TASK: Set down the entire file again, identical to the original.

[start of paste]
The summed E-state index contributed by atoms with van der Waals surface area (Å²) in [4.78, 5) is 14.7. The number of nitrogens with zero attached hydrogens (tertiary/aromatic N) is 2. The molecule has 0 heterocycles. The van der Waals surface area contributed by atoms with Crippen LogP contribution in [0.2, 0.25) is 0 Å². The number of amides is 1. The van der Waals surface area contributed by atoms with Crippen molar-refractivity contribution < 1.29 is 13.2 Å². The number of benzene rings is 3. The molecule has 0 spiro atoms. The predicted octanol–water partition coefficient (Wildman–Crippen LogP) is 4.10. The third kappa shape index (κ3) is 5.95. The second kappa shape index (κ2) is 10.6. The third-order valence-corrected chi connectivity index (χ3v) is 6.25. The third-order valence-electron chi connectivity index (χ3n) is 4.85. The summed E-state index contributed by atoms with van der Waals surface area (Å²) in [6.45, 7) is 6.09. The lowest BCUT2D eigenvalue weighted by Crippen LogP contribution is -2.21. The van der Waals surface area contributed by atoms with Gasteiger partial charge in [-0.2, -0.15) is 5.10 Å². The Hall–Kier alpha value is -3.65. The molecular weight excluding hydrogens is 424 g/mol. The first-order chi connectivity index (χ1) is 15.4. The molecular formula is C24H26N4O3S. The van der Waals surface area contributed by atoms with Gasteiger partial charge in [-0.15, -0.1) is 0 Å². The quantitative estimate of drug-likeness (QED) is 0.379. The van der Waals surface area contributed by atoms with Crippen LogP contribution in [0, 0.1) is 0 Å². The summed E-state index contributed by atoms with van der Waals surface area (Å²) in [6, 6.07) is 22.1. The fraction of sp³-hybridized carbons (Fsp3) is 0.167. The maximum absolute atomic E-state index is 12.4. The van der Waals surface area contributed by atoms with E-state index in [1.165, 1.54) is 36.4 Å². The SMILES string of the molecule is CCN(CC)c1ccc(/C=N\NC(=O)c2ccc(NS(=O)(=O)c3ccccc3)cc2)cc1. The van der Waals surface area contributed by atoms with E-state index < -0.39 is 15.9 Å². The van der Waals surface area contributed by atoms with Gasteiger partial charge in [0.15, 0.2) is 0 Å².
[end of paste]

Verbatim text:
The summed E-state index contributed by atoms with van der Waals surface area (Å²) in [4.78, 5) is 14.7. The number of nitrogens with zero attached hydrogens (tertiary/aromatic N) is 2. The molecule has 0 heterocycles. The van der Waals surface area contributed by atoms with Crippen LogP contribution in [0.2, 0.25) is 0 Å². The number of amides is 1. The van der Waals surface area contributed by atoms with Crippen molar-refractivity contribution < 1.29 is 13.2 Å². The number of benzene rings is 3. The molecule has 0 spiro atoms. The predicted octanol–water partition coefficient (Wildman–Crippen LogP) is 4.10. The third kappa shape index (κ3) is 5.95. The second kappa shape index (κ2) is 10.6. The third-order valence-corrected chi connectivity index (χ3v) is 6.25. The third-order valence-electron chi connectivity index (χ3n) is 4.85. The summed E-state index contributed by atoms with van der Waals surface area (Å²) in [6.45, 7) is 6.09. The lowest BCUT2D eigenvalue weighted by Crippen LogP contribution is -2.21. The van der Waals surface area contributed by atoms with Gasteiger partial charge in [-0.2, -0.15) is 5.10 Å². The Hall–Kier alpha value is -3.65. The molecular weight excluding hydrogens is 424 g/mol. The first-order chi connectivity index (χ1) is 15.4. The molecular formula is C24H26N4O3S. The van der Waals surface area contributed by atoms with Gasteiger partial charge in [-0.15, -0.1) is 0 Å². The quantitative estimate of drug-likeness (QED) is 0.379. The van der Waals surface area contributed by atoms with Crippen LogP contribution in [0, 0.1) is 0 Å². The summed E-state index contributed by atoms with van der Waals surface area (Å²) in [6, 6.07) is 22.1. The fraction of sp³-hybridized carbons (Fsp3) is 0.167. The maximum absolute atomic E-state index is 12.4. The van der Waals surface area contributed by atoms with E-state index in [1.165, 1.54) is 36.4 Å². The SMILES string of the molecule is CCN(CC)c1ccc(/C=N\NC(=O)c2ccc(NS(=O)(=O)c3ccccc3)cc2)cc1. The van der Waals surface area contributed by atoms with E-state index < -0.39 is 15.9 Å². The van der Waals surface area contributed by atoms with Gasteiger partial charge in [0.15, 0.2) is 0 Å².